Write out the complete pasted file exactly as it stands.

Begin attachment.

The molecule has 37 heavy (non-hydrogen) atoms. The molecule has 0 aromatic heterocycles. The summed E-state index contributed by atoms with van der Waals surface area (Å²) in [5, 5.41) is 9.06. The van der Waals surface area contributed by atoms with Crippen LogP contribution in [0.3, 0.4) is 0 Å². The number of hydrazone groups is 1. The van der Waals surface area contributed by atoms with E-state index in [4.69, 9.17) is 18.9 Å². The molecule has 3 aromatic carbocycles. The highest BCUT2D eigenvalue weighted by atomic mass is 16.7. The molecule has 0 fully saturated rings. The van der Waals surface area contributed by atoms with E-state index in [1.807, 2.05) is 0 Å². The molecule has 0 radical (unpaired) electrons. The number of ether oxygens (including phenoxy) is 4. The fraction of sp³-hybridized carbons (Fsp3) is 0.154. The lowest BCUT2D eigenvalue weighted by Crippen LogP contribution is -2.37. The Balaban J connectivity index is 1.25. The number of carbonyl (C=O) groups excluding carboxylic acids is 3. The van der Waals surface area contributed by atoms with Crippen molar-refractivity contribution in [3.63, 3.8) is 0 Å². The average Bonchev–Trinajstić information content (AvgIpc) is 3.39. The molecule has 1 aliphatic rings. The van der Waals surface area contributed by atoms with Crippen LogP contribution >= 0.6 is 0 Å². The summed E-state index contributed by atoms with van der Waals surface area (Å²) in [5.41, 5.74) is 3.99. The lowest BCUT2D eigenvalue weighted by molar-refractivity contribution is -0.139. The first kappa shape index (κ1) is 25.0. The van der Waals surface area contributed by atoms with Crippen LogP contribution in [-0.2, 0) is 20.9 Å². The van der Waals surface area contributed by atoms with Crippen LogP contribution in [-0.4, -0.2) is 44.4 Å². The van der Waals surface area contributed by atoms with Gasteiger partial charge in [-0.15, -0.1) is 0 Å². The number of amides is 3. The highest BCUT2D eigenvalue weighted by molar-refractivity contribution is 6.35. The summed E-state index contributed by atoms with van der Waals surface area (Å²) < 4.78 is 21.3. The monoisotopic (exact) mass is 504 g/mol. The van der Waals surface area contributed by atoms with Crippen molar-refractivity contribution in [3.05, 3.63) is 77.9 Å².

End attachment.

The molecule has 37 heavy (non-hydrogen) atoms. The molecule has 0 aromatic heterocycles. The summed E-state index contributed by atoms with van der Waals surface area (Å²) in [5, 5.41) is 9.06. The van der Waals surface area contributed by atoms with Crippen LogP contribution in [0.3, 0.4) is 0 Å². The number of hydrazone groups is 1. The van der Waals surface area contributed by atoms with E-state index in [4.69, 9.17) is 18.9 Å². The molecule has 3 aromatic carbocycles. The highest BCUT2D eigenvalue weighted by atomic mass is 16.7. The molecule has 0 fully saturated rings. The van der Waals surface area contributed by atoms with E-state index in [1.807, 2.05) is 0 Å². The molecule has 0 radical (unpaired) electrons. The number of ether oxygens (including phenoxy) is 4. The fraction of sp³-hybridized carbons (Fsp3) is 0.154. The lowest BCUT2D eigenvalue weighted by Crippen LogP contribution is -2.37. The Balaban J connectivity index is 1.25. The number of carbonyl (C=O) groups excluding carboxylic acids is 3. The van der Waals surface area contributed by atoms with Crippen molar-refractivity contribution in [3.63, 3.8) is 0 Å². The average Bonchev–Trinajstić information content (AvgIpc) is 3.39. The molecule has 1 aliphatic rings. The van der Waals surface area contributed by atoms with Crippen LogP contribution >= 0.6 is 0 Å². The summed E-state index contributed by atoms with van der Waals surface area (Å²) in [5.41, 5.74) is 3.99. The lowest BCUT2D eigenvalue weighted by molar-refractivity contribution is -0.139. The first kappa shape index (κ1) is 25.0. The van der Waals surface area contributed by atoms with Crippen LogP contribution in [-0.2, 0) is 20.9 Å². The van der Waals surface area contributed by atoms with Crippen LogP contribution in [-0.4, -0.2) is 44.4 Å². The van der Waals surface area contributed by atoms with Gasteiger partial charge in [-0.15, -0.1) is 0 Å². The number of amides is 3. The highest BCUT2D eigenvalue weighted by molar-refractivity contribution is 6.35. The summed E-state index contributed by atoms with van der Waals surface area (Å²) < 4.78 is 21.3. The monoisotopic (exact) mass is 504 g/mol. The van der Waals surface area contributed by atoms with Crippen molar-refractivity contribution in [3.05, 3.63) is 77.9 Å².